Introduction - Cultural Innovation for Social Responsibility Stimulated by the Global Occupy Movement and the European Union
- Pp. viii-xxv (18)Matjaž Mulej and Robert G. Dyck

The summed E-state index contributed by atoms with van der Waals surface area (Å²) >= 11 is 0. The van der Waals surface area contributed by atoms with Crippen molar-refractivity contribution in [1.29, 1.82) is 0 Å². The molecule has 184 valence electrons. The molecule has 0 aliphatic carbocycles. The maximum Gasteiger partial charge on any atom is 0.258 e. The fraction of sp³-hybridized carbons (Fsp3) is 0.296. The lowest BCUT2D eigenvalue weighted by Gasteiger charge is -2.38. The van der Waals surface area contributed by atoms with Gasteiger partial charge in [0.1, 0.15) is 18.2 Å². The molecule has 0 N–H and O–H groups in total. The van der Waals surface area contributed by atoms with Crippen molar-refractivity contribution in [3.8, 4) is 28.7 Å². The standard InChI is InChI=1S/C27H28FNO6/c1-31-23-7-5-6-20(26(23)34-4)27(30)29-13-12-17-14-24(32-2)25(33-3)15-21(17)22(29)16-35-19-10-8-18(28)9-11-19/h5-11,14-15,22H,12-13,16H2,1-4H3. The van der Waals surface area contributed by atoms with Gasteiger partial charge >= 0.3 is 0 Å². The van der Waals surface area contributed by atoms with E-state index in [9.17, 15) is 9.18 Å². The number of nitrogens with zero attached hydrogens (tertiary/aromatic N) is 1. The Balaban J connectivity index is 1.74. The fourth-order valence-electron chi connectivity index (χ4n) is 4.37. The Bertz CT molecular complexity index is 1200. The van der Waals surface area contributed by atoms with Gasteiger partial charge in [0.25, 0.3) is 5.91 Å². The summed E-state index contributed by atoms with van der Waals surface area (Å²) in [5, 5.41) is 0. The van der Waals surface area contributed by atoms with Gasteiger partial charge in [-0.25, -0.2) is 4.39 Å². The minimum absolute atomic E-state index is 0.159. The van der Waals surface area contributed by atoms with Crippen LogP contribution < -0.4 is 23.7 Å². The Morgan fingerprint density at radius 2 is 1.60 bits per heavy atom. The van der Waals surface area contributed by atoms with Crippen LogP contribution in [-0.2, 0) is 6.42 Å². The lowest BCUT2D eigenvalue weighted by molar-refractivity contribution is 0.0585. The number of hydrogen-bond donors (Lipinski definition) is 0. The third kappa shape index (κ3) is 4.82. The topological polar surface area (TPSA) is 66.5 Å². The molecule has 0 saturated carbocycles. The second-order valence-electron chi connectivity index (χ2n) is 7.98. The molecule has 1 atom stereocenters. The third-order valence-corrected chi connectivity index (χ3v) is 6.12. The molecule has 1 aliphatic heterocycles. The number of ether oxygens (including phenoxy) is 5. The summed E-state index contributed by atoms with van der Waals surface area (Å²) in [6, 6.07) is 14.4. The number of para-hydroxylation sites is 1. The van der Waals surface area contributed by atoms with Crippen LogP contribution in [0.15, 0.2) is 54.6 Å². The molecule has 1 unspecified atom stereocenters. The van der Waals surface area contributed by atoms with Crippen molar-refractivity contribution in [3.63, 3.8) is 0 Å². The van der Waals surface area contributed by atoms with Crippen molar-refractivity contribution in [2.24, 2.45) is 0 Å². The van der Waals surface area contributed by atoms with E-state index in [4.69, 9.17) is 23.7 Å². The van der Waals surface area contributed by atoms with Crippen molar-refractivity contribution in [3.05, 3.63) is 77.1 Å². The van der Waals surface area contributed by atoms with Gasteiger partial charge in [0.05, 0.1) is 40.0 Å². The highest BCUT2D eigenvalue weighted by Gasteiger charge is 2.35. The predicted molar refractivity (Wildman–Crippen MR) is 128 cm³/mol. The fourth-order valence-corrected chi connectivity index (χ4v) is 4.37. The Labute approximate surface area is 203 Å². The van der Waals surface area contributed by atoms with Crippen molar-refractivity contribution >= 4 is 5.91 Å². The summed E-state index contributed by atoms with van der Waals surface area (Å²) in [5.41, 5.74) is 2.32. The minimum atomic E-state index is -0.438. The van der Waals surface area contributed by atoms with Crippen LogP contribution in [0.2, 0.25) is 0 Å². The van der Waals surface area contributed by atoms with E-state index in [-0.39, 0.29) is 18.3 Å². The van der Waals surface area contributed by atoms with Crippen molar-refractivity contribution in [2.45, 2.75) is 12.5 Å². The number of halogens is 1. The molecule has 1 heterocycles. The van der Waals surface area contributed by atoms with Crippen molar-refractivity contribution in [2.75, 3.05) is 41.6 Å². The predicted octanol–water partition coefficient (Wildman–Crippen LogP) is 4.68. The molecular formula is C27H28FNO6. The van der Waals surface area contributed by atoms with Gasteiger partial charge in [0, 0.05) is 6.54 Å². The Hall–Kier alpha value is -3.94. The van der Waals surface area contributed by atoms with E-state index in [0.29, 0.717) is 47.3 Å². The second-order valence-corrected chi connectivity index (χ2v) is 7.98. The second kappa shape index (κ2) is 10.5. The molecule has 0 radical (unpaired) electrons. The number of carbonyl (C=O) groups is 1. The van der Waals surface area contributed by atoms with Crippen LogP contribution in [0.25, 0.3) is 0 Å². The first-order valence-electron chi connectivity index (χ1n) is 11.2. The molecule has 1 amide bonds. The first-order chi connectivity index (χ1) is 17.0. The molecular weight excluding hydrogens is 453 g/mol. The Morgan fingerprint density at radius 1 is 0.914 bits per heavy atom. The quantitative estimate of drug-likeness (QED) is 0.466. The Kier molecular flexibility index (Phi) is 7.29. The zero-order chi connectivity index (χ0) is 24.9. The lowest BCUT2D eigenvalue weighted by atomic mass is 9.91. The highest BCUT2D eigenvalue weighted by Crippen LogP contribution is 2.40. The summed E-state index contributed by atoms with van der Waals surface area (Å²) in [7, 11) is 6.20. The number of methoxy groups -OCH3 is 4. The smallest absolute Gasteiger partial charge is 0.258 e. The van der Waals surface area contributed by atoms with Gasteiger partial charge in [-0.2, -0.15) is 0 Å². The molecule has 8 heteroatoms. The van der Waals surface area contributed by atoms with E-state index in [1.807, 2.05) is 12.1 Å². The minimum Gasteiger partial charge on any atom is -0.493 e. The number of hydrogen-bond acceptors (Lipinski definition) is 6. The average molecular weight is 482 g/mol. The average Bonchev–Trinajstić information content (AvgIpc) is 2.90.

There are many lines of thought and action supportive of social responsibility as every person’s responsibility, for a new way out of the current human crisis, and for continuing social benefit. The Occupy Movement of 2008 has already identified cultural innovation and social responsibility as the way beyond neo-liberalism. It therefore is fitting to highlight it as we begin this book. The Foreword begins with The Declaration of Occupy Wall Street (OWS) and its implications for the economy, politics, and the environment. OWS is constructing a counterculture with youth, labor, and minority activists as part of a global movement for freedom, democracy, and economic justice. Analysis by the US Census Bureau shows that one of every six Americans lives under the official poverty line. Further sharp increases in poverty and child poverty are projected. </p><p> Class warfare against the poor and the programs that support them began in the 1960s, and still continues (Piven, 2011). America’s ongoing jobs depression is the worst since the 1930s (Reich, 2011), but government action as a purchaser of last resort is blocked by market fundamentalism (Sachs, 2011). Enormous disparities in wealth are rampant and growing all over the world as well as in the US (Dyck, Mulej, and coauthors, 1998). </p><p> While OWS has no fixed targets, it recognizes that the economic system is out of control. Financialization is a key culprit (Chomsky, 2011). An emergent antidote, in the US and Europe, is a tax on financial transactions (Bottari, 2011). Tax havens should also be shut down (Palan, Murphy, and Chavagneux, 2010). Referenda in Boulder and Madison have called for a federal Constitutional amendment to eliminate corporate personhood and the status of money as free speech (CommonDreams.org, 2011). </p><p> OWS already has inspired a well-publicized walkout from Harvard’s neo-liberal Econ 10, taught by Gregory Mankiw, the 25th most widely cited economist in the world today (Inskeep, 2011). Frances Fox Piven has called for a movement for a new moral economy (2011). Recent contributions by Rist (2011), Econ4 (2011), and Dyck (2011) support the emergence of a new economic model. </p><p> Research by Vitali, Glattfelder, and Battison (2011) reveals the main outlines of the global network of influential corporations, showing high levels of connectivity in terms of ownership, particularly in a small central core of 20 corporations. Stiglitz (2010) shows the dangers of bankruptcy cascades in highly integrated global financial institutions. Henry (2012) shows in his report to the Tax Justice Network (London) that a global super-rich elite has hidden between $21and $32 trillion of wealth in offshore tax-free havens. The lower figure, $21 trillion, is equivalent to the GDPs of Japan and the US combined. If just $21 trillion were taxed, the economic problems of the Euro zone and Africa could be solved. </p><p> ISO 26000 on Social Responsibility (ISO, 2010) articulates a systemic cybernetic process, which will be elaborated in this book, for the emergence of a new socioeconomic model based on social responsibility. In October 2011 the European Union published its official support to social responsibility, urging its member states, large enterprises, and other organizations to work toward more social responsibility as the solution to the current economic crisis, and the beneficial way forward for individuals, organizations, and nations (European Union, 2011).